Conflict is normal if you’re in a healthy relationship.
But fighting doesn’t have to be about slamming doors, cussing, and silent treatment. It’s possible to fight with respect and compassion for each other and grow happily together.
So if you want to have constructive arguments with your partner, take heed of this best relationship advice when fighting from a life coach.
Let’s dive right into it.
1. Understand Fights Are Inevitable but Healthy
We all have different backgrounds which cause varied perspectives in life. So when two people in a relationship experience incompatibilities in thinking, it leads to a misunderstanding. Before they get into an understanding, they might fight about the incompatibilities.
And that’s healthy.
So instead of deceiving yourself that you’ll grow out of fighting, start thinking of how you can fight better to grow with your partner.
We are all imperfect. We all need understanding. We all need forgiveness. Embrace the fight and come out stronger.
2. Show Love Through the Conflict
When we feel unloved, we react in destructive ways like lashing out, silent treatment, or any other behavior that creates enmity.
However, when you create a loving environment, it helps you and your partner communicate honestly and solve the conflict.
And here’s how you can show love through a conflict:
- Hold hands while explaining your feelings
- Ask your partner how you can love them during those moments of strife
- Apply the rest of the tips in this article
3. Don’t Expect Immediate Changes
Change is hard. You see that when you try to change yourself. So being hard on others to change immediately after they realize their wrong is unfair.
To avoid being hurt by behavioral change expectations for your partner, stay hopeful that they’ll change (and provide an environment enabling their change), just not in your exact timeline.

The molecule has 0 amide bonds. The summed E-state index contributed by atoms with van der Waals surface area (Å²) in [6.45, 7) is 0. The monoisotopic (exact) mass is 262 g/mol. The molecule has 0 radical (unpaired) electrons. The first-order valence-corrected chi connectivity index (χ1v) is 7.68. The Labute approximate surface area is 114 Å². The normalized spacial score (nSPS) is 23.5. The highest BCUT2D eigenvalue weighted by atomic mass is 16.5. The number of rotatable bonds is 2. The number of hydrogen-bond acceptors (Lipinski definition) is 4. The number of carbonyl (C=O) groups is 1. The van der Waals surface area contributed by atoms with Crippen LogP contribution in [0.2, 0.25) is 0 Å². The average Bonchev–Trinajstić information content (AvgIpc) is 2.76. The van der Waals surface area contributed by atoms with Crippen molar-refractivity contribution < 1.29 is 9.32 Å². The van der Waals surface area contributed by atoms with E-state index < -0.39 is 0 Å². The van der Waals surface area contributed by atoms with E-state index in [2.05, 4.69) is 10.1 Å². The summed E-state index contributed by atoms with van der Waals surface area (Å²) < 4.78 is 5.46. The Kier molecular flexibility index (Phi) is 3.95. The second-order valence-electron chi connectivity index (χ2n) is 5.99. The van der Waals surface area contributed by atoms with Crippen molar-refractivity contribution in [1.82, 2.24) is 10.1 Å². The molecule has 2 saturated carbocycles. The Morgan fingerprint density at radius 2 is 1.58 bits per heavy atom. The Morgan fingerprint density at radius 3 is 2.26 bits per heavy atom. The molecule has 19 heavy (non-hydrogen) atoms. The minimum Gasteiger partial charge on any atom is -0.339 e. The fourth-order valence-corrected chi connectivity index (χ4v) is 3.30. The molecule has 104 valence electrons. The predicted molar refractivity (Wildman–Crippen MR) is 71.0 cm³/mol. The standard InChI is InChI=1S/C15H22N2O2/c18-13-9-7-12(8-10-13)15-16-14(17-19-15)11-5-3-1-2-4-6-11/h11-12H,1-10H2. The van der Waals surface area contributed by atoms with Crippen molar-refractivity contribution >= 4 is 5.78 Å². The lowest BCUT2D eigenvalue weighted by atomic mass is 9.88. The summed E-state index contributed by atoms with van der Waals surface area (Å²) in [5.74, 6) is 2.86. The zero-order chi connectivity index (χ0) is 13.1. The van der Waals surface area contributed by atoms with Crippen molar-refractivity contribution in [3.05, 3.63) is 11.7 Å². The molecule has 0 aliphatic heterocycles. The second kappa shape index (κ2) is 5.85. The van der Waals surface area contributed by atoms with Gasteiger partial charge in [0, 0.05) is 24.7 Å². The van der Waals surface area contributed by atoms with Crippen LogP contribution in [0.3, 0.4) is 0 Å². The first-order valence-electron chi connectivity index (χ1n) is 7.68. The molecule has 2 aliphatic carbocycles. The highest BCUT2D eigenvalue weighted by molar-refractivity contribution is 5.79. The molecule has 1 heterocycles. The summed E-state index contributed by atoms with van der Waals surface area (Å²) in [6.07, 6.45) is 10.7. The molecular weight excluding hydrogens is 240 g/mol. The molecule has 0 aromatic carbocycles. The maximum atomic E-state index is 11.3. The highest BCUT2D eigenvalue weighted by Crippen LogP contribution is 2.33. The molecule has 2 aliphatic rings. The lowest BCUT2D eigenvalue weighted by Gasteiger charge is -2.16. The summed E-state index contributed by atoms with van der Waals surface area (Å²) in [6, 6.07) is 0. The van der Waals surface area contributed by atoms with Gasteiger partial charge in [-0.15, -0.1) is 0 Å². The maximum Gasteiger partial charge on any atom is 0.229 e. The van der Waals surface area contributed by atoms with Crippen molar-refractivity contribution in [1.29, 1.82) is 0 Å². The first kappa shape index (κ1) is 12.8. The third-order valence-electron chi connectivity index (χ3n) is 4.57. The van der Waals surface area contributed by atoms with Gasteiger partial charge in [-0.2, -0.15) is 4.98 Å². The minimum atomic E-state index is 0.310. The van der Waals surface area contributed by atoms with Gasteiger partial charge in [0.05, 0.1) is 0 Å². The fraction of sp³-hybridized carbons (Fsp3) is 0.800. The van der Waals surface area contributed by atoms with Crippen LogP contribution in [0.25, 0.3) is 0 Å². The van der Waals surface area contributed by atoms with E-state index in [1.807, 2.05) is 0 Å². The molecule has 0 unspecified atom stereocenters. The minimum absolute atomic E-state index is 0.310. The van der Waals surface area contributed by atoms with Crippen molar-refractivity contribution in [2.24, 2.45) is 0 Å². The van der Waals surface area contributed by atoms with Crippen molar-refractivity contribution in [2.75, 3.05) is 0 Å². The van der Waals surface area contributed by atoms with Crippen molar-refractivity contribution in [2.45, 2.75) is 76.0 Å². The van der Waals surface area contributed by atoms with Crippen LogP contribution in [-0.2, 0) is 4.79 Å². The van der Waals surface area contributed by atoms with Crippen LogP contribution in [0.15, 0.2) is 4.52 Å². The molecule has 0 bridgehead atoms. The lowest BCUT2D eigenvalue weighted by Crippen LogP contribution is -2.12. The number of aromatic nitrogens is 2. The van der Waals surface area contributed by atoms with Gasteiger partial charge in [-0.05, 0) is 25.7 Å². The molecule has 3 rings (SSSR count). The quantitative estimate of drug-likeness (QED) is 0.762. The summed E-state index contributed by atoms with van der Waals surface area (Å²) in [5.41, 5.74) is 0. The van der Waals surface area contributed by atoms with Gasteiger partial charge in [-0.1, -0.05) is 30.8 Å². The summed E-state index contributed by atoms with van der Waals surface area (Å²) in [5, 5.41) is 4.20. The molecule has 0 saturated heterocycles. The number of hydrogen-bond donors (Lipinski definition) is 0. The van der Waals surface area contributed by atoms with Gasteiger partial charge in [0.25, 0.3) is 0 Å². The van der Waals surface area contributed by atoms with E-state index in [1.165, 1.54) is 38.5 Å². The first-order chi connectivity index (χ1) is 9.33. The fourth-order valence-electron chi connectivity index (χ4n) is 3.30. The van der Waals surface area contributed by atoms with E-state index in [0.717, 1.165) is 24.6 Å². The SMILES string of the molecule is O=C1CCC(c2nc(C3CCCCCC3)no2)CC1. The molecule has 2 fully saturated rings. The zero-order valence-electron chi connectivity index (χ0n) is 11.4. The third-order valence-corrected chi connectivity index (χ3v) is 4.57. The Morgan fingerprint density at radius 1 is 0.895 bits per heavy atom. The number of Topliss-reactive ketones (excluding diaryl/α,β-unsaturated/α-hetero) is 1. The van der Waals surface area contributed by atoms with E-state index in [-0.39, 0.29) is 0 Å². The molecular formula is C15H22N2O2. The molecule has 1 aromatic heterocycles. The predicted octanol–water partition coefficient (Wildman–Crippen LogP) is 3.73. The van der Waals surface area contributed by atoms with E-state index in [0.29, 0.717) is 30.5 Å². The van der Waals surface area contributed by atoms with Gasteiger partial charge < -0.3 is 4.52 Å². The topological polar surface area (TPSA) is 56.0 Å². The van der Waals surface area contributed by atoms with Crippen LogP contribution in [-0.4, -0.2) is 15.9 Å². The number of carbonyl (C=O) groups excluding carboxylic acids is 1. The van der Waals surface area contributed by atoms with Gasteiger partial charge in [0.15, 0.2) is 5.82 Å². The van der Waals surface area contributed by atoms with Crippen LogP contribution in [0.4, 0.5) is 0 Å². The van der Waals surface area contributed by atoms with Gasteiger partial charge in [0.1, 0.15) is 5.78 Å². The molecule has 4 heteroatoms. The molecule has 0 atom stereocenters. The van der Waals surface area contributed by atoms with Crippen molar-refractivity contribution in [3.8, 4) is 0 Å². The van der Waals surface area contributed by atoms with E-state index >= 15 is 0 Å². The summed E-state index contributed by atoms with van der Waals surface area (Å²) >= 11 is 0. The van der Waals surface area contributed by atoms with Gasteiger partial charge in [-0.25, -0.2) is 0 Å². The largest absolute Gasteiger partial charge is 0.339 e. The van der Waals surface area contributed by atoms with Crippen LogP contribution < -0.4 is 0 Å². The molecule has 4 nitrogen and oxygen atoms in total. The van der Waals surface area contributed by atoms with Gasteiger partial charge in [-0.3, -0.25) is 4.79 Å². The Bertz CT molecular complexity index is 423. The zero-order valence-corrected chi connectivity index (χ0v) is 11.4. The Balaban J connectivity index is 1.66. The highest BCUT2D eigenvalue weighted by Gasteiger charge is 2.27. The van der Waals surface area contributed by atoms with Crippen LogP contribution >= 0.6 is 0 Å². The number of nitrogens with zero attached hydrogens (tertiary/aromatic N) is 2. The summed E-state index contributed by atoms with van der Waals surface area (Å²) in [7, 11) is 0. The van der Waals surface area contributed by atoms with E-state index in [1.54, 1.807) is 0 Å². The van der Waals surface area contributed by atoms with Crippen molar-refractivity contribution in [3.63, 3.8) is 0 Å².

This way, they can continuously feel your love and support which would strengthen them to progress.
4. Express Your Feelings With Dignity
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Fighting right isn’t about suppressing your feelings since that would swell up and burst in bitterness. But it isn’t about merely saying “I feel abandoned” either since this doesn’t help them understand you.
Instead, process your feelings and express them constructively like, “I feel abandoned because I sense you’re emotionally distant lately”
This way, you can process your feelings and their cause so you can have a solution-oriented fight to build your love on.
5. Know Your Priorities in the Fight
When our ego gets in the way, we like to fight to win no matter the cost. But is that what you really want? For your partner to go away thinking you’re mean and manipulative instead of an honest lover wanting your relationship to work?
So instead of simply telling you to refrain from fighting to win arguments, I urge you to always remember your fighting priority? Is it to be right or to be happy?
If you’re still willing to be with a person, sometimes you can let them win the fight if you’re not going anywhere in helping them understand.
6. Call Out the Bad Thing Not a Bad Person
When you attack the character of your partner by calling them a bad person, they’ll be defensive and it can lead to toxic fighting.
There’s no bad nor good person, just good deeds and bad deeds. One who generally does good deeds can do a bad thing at times and another who mostly does bad deeds does good deeds sometimes. So telling anyone they’re inherently bad almost always leads to no change.
Instead of saying:
- “You’re so selfish,” say “You acted selfishly in this way”
- “You’re so unreliable” tell them, “You weren’t reliable in that situation”
- “You’re such a liar,” say “Hun, you lied to me”
You can also mention their goodness before telling their fault.
7. Stop Complaining and Start Requesting
“I’m always the one taking the trash out.” “You never ask about my day.” “I am like a slave in this house.”